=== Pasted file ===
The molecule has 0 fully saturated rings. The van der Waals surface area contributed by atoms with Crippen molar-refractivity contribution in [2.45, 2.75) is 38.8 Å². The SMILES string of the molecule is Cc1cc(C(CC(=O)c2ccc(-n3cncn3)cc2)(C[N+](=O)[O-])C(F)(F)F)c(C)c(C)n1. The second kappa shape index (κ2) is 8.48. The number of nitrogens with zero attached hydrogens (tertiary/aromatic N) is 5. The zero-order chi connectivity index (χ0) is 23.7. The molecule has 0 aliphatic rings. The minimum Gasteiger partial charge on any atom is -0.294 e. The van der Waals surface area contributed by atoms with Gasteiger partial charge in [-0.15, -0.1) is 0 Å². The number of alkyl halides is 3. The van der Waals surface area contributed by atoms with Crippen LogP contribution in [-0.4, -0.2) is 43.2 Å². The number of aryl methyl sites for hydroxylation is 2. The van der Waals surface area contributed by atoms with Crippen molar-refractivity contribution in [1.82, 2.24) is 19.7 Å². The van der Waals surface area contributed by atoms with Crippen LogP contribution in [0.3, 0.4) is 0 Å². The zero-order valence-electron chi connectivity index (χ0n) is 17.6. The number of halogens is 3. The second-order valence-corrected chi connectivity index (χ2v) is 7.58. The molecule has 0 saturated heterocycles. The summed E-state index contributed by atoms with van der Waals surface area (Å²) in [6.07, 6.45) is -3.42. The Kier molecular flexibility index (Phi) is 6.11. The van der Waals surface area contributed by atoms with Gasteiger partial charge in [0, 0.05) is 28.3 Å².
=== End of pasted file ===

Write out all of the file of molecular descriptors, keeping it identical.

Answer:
The molecule has 0 fully saturated rings. The van der Waals surface area contributed by atoms with Crippen molar-refractivity contribution in [2.45, 2.75) is 38.8 Å². The SMILES string of the molecule is Cc1cc(C(CC(=O)c2ccc(-n3cncn3)cc2)(C[N+](=O)[O-])C(F)(F)F)c(C)c(C)n1. The second kappa shape index (κ2) is 8.48. The number of nitrogens with zero attached hydrogens (tertiary/aromatic N) is 5. The zero-order chi connectivity index (χ0) is 23.7. The molecule has 0 aliphatic rings. The minimum Gasteiger partial charge on any atom is -0.294 e. The van der Waals surface area contributed by atoms with Gasteiger partial charge in [-0.15, -0.1) is 0 Å². The number of alkyl halides is 3. The van der Waals surface area contributed by atoms with Crippen LogP contribution in [-0.4, -0.2) is 43.2 Å². The number of aryl methyl sites for hydroxylation is 2. The van der Waals surface area contributed by atoms with Crippen molar-refractivity contribution in [1.82, 2.24) is 19.7 Å². The van der Waals surface area contributed by atoms with Crippen LogP contribution in [0.3, 0.4) is 0 Å². The zero-order valence-electron chi connectivity index (χ0n) is 17.6. The number of halogens is 3. The second-order valence-corrected chi connectivity index (χ2v) is 7.58. The molecule has 0 saturated heterocycles. The summed E-state index contributed by atoms with van der Waals surface area (Å²) in [6.07, 6.45) is -3.42. The Kier molecular flexibility index (Phi) is 6.11. The van der Waals surface area contributed by atoms with Gasteiger partial charge in [0, 0.05) is 28.3 Å².